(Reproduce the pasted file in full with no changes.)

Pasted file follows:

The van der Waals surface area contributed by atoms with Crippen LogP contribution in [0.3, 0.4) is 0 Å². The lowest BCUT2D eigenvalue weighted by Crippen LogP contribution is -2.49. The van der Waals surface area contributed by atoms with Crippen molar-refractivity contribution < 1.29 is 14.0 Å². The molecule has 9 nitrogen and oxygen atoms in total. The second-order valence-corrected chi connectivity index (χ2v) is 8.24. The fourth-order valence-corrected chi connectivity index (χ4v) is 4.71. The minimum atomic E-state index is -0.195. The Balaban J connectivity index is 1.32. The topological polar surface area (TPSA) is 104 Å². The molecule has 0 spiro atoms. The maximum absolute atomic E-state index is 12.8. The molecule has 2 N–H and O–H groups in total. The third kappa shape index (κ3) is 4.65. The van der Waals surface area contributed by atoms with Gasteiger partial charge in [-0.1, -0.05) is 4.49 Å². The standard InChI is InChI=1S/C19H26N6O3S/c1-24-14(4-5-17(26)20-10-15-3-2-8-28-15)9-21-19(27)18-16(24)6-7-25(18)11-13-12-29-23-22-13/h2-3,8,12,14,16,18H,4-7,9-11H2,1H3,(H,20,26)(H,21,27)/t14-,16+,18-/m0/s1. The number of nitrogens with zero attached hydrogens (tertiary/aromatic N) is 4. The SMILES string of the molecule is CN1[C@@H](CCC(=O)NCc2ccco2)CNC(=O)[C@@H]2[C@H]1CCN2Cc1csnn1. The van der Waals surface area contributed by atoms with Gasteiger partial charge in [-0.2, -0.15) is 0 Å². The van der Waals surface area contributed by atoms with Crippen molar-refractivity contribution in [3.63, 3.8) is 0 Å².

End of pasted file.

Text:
The van der Waals surface area contributed by atoms with Crippen LogP contribution in [0.3, 0.4) is 0 Å². The lowest BCUT2D eigenvalue weighted by Crippen LogP contribution is -2.49. The van der Waals surface area contributed by atoms with Crippen molar-refractivity contribution < 1.29 is 14.0 Å². The molecule has 9 nitrogen and oxygen atoms in total. The second-order valence-corrected chi connectivity index (χ2v) is 8.24. The fourth-order valence-corrected chi connectivity index (χ4v) is 4.71. The minimum atomic E-state index is -0.195. The Balaban J connectivity index is 1.32. The topological polar surface area (TPSA) is 104 Å². The molecule has 0 spiro atoms. The maximum absolute atomic E-state index is 12.8. The molecule has 2 N–H and O–H groups in total. The third kappa shape index (κ3) is 4.65. The van der Waals surface area contributed by atoms with Gasteiger partial charge in [-0.1, -0.05) is 4.49 Å². The standard InChI is InChI=1S/C19H26N6O3S/c1-24-14(4-5-17(26)20-10-15-3-2-8-28-15)9-21-19(27)18-16(24)6-7-25(18)11-13-12-29-23-22-13/h2-3,8,12,14,16,18H,4-7,9-11H2,1H3,(H,20,26)(H,21,27)/t14-,16+,18-/m0/s1. The number of nitrogens with zero attached hydrogens (tertiary/aromatic N) is 4. The SMILES string of the molecule is CN1[C@@H](CCC(=O)NCc2ccco2)CNC(=O)[C@@H]2[C@H]1CCN2Cc1csnn1. The van der Waals surface area contributed by atoms with Gasteiger partial charge in [-0.2, -0.15) is 0 Å². The van der Waals surface area contributed by atoms with Crippen molar-refractivity contribution in [3.63, 3.8) is 0 Å².